Large Verdicts in Truck Accident Cases on Rise
Now that the holiday season is upon us, traffic and congestion on roadways big and small is at a peak. Trucks and tractor trailers remain a common site on interstate highways and local roads. Recent data suggests that truckers are finding it harder to obtain liability insurance to cover their fleets. Some insurance companies have left the market in response to several large personal injury truck accident settlements that have been made over the past few years.
The Department of Transportation has reported that although the number of people killed in accidents with large trucks declined 20% over the past decade, the number actually increased last year. Furthermore, there has been an increase over the past few years in the number of large verdicts where juries award tens of millions of dollars or more to families of truck accident victims.
Many people point to the 2014 truck accident involving a Wal-Mart Stores Inc. truck that injured several people, including comedian Tracy Morgan, and killed one person. In that case, which did not go before a jury, the children of the man who died received $10 million in a settlement. Wal-Mart and Tracy Morgan reached a settlement for an undisclosed amount. But large truck accident settlements became more common even before the 2014 Wal-Mart truck accident case.
Starting around 2011, large truck accident settlements and trial verdicts became more frequent. There have been at least six cases where a settlement or verdict resulted in $20 million or more. Some plaintiffs’ lawyers have begun focusing on showing juries ways that trucking companies have violated safety regulations across the particular companies’ trucking fleets.
In 2013, a jury in Texas awarded $281 million to the family of a man who was struck and killed by a trick’s drive shaft that detached and smashed through the truck’s windshield. The jury determined that the vehicle had not been maintained properly. The judgment was later reduced to $105 million, and the case was settled after that for an undisclosed amount.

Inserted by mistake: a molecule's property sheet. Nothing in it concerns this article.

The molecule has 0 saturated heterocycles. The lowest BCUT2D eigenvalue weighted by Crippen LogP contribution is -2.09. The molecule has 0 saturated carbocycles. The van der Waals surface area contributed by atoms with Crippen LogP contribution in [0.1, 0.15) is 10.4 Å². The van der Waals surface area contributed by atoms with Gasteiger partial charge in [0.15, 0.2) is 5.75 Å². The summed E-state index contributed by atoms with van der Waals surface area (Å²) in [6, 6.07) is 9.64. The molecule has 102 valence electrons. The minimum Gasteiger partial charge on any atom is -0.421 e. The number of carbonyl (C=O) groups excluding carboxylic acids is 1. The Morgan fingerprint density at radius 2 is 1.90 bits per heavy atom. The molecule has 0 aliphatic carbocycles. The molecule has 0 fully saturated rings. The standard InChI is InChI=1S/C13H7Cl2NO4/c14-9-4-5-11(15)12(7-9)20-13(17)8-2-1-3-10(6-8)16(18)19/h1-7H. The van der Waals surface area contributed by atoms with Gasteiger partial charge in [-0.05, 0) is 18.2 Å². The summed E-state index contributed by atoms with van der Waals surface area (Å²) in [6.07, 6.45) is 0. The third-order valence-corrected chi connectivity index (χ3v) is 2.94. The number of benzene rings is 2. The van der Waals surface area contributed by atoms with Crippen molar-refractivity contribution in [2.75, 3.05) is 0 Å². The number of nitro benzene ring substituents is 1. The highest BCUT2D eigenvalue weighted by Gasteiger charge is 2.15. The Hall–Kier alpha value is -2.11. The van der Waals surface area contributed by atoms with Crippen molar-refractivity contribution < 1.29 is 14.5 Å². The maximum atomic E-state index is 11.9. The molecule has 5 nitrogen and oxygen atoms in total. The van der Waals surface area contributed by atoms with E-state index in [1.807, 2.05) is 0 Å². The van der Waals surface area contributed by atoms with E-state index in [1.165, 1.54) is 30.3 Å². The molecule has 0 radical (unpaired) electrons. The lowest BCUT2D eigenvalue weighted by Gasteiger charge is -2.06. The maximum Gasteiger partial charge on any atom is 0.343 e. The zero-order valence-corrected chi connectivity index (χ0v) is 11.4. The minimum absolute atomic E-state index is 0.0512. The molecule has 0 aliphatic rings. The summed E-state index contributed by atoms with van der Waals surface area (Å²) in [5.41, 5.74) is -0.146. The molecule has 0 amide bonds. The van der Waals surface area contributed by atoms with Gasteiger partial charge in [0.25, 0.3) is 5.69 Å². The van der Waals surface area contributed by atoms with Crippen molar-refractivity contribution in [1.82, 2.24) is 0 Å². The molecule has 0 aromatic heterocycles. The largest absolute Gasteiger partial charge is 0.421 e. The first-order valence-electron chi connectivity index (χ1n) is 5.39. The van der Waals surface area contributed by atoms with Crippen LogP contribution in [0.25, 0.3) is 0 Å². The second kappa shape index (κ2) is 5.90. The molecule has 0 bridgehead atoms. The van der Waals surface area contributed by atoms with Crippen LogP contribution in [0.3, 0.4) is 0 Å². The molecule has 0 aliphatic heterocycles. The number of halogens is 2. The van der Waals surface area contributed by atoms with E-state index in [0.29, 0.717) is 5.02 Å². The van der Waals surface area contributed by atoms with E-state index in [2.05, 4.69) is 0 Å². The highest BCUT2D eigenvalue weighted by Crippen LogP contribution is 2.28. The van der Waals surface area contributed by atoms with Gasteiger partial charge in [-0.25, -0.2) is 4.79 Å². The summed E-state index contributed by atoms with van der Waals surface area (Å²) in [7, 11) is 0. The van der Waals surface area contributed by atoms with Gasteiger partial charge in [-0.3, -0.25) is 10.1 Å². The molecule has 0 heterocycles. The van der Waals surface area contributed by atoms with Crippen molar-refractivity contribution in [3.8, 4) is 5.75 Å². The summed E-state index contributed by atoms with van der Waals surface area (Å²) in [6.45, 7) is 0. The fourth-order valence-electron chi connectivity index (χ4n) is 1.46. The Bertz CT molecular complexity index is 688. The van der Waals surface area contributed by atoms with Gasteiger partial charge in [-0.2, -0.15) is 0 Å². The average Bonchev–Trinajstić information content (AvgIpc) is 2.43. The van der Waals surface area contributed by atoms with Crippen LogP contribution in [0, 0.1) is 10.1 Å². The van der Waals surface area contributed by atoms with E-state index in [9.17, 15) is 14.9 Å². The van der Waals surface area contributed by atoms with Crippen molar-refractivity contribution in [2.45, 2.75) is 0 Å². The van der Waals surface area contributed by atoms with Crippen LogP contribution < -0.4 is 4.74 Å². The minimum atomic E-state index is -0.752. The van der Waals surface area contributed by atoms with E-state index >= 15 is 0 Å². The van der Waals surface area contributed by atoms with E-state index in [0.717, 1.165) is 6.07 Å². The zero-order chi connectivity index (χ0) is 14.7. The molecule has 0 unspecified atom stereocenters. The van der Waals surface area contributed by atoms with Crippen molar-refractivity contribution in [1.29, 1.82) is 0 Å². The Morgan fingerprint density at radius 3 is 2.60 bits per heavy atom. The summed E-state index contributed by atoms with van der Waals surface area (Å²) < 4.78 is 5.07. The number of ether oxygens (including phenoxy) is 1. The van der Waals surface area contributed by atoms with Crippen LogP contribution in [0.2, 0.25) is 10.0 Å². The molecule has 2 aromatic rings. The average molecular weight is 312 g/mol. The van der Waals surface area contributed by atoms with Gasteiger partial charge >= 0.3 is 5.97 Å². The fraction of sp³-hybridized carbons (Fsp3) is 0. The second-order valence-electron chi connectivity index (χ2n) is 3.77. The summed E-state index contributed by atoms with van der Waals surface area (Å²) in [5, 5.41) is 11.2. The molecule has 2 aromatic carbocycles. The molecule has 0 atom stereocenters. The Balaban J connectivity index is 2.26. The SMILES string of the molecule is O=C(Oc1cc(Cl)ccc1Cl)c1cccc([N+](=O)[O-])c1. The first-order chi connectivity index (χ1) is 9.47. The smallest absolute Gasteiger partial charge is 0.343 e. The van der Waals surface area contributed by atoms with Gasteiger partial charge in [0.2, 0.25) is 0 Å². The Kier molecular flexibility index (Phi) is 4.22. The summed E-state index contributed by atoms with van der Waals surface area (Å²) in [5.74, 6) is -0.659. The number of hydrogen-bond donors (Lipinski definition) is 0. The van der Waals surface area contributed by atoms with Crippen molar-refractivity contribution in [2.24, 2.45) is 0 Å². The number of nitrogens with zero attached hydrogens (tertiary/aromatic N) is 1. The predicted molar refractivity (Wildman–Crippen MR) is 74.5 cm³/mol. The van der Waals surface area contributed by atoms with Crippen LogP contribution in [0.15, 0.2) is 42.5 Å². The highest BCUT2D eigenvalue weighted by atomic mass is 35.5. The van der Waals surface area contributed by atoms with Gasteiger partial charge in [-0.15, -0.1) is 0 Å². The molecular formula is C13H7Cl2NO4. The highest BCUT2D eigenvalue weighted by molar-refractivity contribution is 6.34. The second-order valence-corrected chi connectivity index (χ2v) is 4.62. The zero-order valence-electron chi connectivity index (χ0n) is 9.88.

In 2011, a jury in Georgia awarded $40.2 million to the widow of a man killed in 2007 after a truck driver ran a stop sign and it his pickup truck. The jury’s award was later increased to more than $55 million. The trucking company admitted to liability before the case went to trial, and the truck driver was convicted separately of homicide by vehicle. The company settled the case for $42 million in 2014.
As a result, many insurance companies have raised premiums for trucking companies from 10% to 30%. Several large trucking companies have been scrambling to find insurance coverage for their fleets after Zurich Insurance Group AG and American International Group Inc., two of the biggest insurance underwriters for the trucking business, dropped coverage of most for-hire fleets earlier in 2016. Brokers indicate that both insurance companies still cover trucks operated directly by retailers and manufacturers.
Federal law requires trucking companies to cover drivers up to $750,000 per accident. Many trucking companies self-insured up to around $1 million and then buy tiers or layers of outside insurance to cover additional exposures or costs.